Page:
# Scattering formulas, what's the point?

I am currently redaing Goldstein's Classical Mechanics (3rd ed. 2002, with Poole and Safko). The sections 3.10-11 deal with scattering, of the type originally studied by Rutherford, and which led him to formulate his "planetary system" atom model.

Rutherford fired a beam of positively charged alpha particles against a thin gold foil, and could explain the results of the scattering of the particles with the model that the atom consists of a (relatively) heavy positively charged nucleus with light negatively charged electrons orbiting it at a (relatively) large distance. The deflections take place if and when the particles come close to the nucleus. The more general problem is to calculate the deflection pattern if a beam of particles is fired against an originally fixed center of force.
Goldstein makes great pains to calculate the so called cross section for scattering in a given direction, first assuming that the target (in Rutherford's case the nucleus) remains fixed all the time, and then when the target moves in reaction to the collision.

I don't see the point with these detalied calculations. It seems to me that the formulas will not apply in a real experiment such as Rutherford's:

1. In the calculations, it is assumed that the center of force is originally fixed. But, unless it is held fixed in a lattice or something like that, this can only be true before the interaction with the first particle in the beam which hits it. When the second, third etc. particle in the beam hits the center of force, it will move in reaction to prior collisions, in a chaotic manner making it unmanageable to calculate the scattering angles, and hence the cross section for scattering to be measured.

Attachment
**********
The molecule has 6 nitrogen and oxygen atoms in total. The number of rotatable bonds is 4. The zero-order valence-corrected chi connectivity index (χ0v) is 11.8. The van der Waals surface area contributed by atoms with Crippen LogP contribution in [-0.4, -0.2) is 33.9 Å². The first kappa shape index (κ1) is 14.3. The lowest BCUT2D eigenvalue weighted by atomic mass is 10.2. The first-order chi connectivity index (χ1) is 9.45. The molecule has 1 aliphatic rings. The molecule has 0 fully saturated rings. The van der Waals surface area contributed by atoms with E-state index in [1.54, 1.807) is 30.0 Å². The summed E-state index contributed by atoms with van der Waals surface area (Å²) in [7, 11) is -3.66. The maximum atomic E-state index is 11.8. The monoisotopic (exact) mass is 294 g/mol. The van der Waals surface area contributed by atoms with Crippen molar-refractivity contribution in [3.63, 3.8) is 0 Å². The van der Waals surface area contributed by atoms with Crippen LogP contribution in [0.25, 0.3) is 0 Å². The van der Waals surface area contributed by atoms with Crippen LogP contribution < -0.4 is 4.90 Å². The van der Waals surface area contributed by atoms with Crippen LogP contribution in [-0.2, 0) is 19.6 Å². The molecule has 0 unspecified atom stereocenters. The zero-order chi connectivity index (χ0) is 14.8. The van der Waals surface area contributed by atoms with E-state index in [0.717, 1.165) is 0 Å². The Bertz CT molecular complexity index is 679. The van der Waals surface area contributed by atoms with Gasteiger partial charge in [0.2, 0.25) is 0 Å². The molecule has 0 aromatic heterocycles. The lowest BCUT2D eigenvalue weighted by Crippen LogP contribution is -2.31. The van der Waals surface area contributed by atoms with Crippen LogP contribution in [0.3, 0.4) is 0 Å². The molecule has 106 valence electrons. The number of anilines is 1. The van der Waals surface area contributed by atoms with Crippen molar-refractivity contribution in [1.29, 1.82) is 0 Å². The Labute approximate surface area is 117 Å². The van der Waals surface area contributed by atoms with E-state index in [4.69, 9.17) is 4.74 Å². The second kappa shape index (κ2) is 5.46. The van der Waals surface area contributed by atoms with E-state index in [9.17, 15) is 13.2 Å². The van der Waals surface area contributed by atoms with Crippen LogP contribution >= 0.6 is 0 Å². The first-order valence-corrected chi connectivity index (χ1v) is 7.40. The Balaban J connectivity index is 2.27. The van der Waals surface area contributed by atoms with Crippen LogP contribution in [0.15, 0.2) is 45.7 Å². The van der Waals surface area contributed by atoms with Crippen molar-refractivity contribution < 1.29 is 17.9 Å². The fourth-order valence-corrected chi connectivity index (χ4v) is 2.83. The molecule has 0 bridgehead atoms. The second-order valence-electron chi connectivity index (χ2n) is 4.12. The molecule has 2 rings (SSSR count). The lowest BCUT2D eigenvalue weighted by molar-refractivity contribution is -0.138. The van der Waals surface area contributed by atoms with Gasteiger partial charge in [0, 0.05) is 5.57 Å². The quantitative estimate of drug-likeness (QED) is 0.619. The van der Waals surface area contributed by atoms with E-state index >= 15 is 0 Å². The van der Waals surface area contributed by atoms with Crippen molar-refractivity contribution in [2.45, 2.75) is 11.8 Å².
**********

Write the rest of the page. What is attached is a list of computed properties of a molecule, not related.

2. In Rutherford's experiment, why don't the particles in the beam interact with the electrons, and become deflected by such interactions?

3. Why don't the particles in the beam interact with each other, and become deflected by such repulsions?

1. The target atoms are fixed to a lattice and there are many more target atoms than incoming particle so the chances of two incoming particle hitting the same atom is negligible

2. The electrons are a bunch of light weights that scatter out of the way of the incoming particles with negligible effect on them

3.The beam density is too low so the particles in the beam are too far away from each other and their mutual interactions is also negligible.

Ok, thanks Dauto. One more thing, though:

2. The electrons are a bunch of light weights that scatter out of the way of the incoming particles with negligible effect on them
But the mass of an electron does not matter for the electrostatic force it exerts upon a particle, only its charge matters for this, and this charge is the same as the charge of a much heavier proton (although with opposite sign). On the other hand, the nucleus of a gold atom (which Rutherford used) contains 79 protons, so its charge is 79 times the charge of an electron and exerts a much greater force upon the incoming particle than any electron...

Ok, thanks Dauto. One more thing, though:

But the mass of an electron does not matter for the electrostatic force it exerts upon a particle, only its charge matters for this, and this charge is the same as the charge of a much heavier proton (although with opposite sign). On the other hand, the nucleus of a gold atom (which Rutherford used) contains 79 protons, so its charge is 79 times the charge of an electron and exerts a much greater force upon the incoming particle than any electron...

The electrons scatter OUT OF THE WAY, so they are never close enough to the incoming particles to have a measurable effect on them